What are Student Learning Outcomes?
Student Learning Outcomes (SLO's) are statements of observable and measurable student performance which provide the foundation for the assessment of student learning. "Students will be able to ..." They define what a student will be able to do at the end of a learning activity, course, or program.
Institutional outcomes (or goals) are statements of observable and measurable services provided by a department. They define how well a department is meeting the stakeholders needs.
A Student Learning Outcome is a brief statement of what a student will know and be able to do. A Student learning Outcomes can be at the Course Level or Program Level.
Course level outcomes: what students know and can do at the end of the course
Program level outcomes: the aggregate knowledge and skills of the entire degree program.
Degree program level outcomes are needed so that everyone is aware of what students will know and be able to do by the end of the degree program. Below is a link to AWC's Academic Program Learning Outcomes Rubric for use when developing and/or revising program outcomes. Academic Program Learning Outcomes Rubric
The faculty who are responsible for a program and or the instructors who teach courses in the program. SLO's should be approved by all faculty members in the program as well as the academic division's supervisor.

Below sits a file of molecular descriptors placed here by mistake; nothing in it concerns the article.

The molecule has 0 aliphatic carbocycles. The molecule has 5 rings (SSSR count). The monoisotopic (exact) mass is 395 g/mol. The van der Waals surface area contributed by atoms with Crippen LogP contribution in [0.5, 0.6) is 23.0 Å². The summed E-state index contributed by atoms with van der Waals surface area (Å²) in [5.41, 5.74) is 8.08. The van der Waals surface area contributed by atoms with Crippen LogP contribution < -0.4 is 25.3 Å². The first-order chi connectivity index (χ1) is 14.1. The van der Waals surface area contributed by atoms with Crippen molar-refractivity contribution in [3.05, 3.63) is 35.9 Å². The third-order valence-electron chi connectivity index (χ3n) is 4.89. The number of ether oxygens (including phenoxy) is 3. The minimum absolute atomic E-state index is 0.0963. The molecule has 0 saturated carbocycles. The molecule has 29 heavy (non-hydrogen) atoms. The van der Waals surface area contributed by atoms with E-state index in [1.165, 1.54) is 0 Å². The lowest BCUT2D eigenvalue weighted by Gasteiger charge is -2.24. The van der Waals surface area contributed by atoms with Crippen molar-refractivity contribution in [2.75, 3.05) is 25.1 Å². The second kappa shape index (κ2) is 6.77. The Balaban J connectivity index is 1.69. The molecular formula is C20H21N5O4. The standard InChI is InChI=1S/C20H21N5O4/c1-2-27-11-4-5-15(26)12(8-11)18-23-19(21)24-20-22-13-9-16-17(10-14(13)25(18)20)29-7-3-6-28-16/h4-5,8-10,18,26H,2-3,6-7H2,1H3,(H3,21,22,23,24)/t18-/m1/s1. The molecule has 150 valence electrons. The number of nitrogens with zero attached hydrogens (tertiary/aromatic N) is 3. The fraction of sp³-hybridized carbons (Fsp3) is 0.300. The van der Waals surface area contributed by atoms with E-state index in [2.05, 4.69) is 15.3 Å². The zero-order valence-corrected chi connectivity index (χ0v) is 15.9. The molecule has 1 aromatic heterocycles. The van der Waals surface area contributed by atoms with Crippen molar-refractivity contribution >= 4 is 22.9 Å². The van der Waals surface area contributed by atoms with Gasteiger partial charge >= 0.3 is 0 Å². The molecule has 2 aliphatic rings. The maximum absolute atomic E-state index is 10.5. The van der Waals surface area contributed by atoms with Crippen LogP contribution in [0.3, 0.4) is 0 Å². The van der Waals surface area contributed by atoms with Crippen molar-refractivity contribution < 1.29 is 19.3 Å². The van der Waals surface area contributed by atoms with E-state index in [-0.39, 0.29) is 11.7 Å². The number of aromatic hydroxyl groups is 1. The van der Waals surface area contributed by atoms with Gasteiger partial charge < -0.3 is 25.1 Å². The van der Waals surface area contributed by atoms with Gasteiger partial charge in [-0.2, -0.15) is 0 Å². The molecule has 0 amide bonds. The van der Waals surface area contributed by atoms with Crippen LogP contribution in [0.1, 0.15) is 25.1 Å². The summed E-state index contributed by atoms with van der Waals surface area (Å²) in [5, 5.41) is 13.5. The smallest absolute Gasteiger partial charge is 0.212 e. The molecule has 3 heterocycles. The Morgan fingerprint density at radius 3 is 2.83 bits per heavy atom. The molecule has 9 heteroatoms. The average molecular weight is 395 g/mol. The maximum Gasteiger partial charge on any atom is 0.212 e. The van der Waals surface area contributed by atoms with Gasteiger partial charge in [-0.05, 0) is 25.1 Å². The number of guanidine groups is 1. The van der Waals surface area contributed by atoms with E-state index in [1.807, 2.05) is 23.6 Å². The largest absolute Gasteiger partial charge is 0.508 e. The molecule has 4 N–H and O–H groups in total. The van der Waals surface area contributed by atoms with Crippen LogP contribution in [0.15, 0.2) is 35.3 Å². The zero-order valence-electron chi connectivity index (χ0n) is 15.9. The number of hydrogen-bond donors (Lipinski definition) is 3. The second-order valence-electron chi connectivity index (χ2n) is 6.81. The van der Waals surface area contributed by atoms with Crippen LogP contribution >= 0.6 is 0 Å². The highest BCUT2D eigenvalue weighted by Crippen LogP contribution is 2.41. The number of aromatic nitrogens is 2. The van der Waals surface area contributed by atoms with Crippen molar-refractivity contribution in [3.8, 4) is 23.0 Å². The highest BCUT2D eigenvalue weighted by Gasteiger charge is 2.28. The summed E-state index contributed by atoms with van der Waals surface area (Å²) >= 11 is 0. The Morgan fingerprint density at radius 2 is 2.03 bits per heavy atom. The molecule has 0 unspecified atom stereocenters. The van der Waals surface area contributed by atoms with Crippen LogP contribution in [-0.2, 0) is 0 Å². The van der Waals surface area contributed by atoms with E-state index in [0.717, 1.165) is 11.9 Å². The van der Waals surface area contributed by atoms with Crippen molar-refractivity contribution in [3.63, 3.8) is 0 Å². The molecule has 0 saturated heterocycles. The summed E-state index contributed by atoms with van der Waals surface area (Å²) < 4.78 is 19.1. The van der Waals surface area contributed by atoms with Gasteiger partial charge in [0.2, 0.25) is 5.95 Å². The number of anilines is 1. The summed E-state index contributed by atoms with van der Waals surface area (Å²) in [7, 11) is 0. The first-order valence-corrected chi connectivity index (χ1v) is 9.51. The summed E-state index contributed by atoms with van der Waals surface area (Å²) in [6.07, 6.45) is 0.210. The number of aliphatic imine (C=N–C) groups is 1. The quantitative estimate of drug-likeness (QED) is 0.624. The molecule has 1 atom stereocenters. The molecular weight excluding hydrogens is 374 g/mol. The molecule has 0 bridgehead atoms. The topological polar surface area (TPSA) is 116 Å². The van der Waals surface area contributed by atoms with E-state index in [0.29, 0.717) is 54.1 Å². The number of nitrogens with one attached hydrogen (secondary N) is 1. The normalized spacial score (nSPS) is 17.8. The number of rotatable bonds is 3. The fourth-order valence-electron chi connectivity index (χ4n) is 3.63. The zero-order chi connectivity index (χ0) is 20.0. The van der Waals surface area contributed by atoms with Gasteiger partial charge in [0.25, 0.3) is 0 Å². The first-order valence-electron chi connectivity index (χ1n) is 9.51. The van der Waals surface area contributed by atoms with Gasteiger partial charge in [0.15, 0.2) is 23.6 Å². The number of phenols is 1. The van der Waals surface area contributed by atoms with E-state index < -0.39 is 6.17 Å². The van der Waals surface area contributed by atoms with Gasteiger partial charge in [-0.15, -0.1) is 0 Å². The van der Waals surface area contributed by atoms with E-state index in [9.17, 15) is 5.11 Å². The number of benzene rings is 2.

Three to five outcomes are recommended. No more than five outcomes are recommended unless you are under an accredited professional program which may require more.
The faculty decide the SLO's. Most faculty identify with their individual courses or their specialty so it takes a unified effort to identify knowledge and skills students should develop over the span of a program. Faculty can complete this process over several faculty meetings.
Students, alumni, advisory committees, and community members can also be a benefit in discussing SLO's.
You can post them on your department webpage, college catalog, and promotional materials. AWC uses Tk20 to document yearly progress on student learning outcomes assessments.